Petco Park

Petco Park Vaccination Super Station Reopens Again, With Focus on Second Doses

NBC Universal, Inc.

Downtown San Diego’s vaccination super station is slated to reopen Tuesday after a shipment delay of COVID-19 vaccine doses limited the county’s supply, forcing residents to reschedule their appointments.

Upon reopening, a long line of cars spiraled through the East Village for their drive-thru appointments. Hundreds of others were also doing walk-up appointments. Of course, that was typical for the downtown San Diego site.

Only those due for their second dose of the vaccine will get appointments Tuesday at the Petco Park location. With the county prioritizing second dose shots, nearly all county-run vaccination sites will focus solely on administering the vaccine to those who need their second one.

Second-dose appointments were rescheduled automatically, a county spokesperson said. Those impacted by the delays have been advised to check their MyUCSDChart account or look for an email with details about their new appointment date.

A fierce storm on the East Coast and Midwest caused delays in shipments of the vaccine, affecting San Diego County and forcing the East Village vaccination site to close for several days again. It was the second time the Petco Park vaccine site had closed, with another shipment delay prompting it to close the first time.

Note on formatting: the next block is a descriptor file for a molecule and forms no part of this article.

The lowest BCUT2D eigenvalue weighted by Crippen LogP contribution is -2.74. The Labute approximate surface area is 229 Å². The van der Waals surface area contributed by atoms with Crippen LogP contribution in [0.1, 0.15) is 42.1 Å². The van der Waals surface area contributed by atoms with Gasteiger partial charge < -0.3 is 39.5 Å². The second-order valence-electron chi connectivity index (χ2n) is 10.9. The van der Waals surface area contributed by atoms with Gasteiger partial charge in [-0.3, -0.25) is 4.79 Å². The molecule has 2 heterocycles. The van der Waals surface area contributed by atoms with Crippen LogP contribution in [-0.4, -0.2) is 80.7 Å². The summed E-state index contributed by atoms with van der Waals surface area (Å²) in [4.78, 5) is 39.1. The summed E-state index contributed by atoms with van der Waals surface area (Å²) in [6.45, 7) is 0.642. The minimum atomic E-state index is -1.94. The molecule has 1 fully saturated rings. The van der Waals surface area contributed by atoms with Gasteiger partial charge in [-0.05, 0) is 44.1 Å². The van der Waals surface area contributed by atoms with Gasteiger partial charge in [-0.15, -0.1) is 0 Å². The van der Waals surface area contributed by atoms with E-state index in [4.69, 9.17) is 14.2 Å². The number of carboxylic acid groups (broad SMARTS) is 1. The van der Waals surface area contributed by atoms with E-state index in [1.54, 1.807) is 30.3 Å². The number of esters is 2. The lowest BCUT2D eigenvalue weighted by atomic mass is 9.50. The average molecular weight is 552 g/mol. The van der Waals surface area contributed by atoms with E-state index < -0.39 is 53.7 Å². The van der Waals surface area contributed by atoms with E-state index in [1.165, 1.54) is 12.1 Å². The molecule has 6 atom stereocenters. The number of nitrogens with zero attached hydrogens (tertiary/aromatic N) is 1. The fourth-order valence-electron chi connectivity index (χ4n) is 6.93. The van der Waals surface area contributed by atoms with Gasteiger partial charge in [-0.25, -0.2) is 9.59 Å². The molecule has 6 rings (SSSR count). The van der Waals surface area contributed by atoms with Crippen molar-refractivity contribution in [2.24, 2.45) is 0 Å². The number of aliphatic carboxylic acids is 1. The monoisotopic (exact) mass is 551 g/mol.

Though the county was expecting a shipment of more than 52,000 vaccine doses on Tuesday, it had not arrived by the afternoon. A spokesperson for the county was hopeful it would arrive this week.

A pandemic modeling specialist told NBC 7 that interruptions will be par for the course along the vaccination effort.

“If we had more supply in the system then we would be less vulnerable to these disruptions,” said Julie Swann, head of the industrial and systems engineering department at North Carolina State University. “But one of the reasons it has such a big impact is we are literally taking the vaccine off that production line, getting out the door and putting it into people’s arms as quickly as possible.”

A spokesperson for the county said that those who have had their second-dose appointments delayed should not worry because the Centers for Disease Control and Prevention says doses can be taken within 42 days of each other. When a patient receives their first dose, the county typically tries to schedule second-dose appointments within 21 days, leaving a three-week window in case of delays.

It is unclear how soon first-dose residents will get their next appointment.

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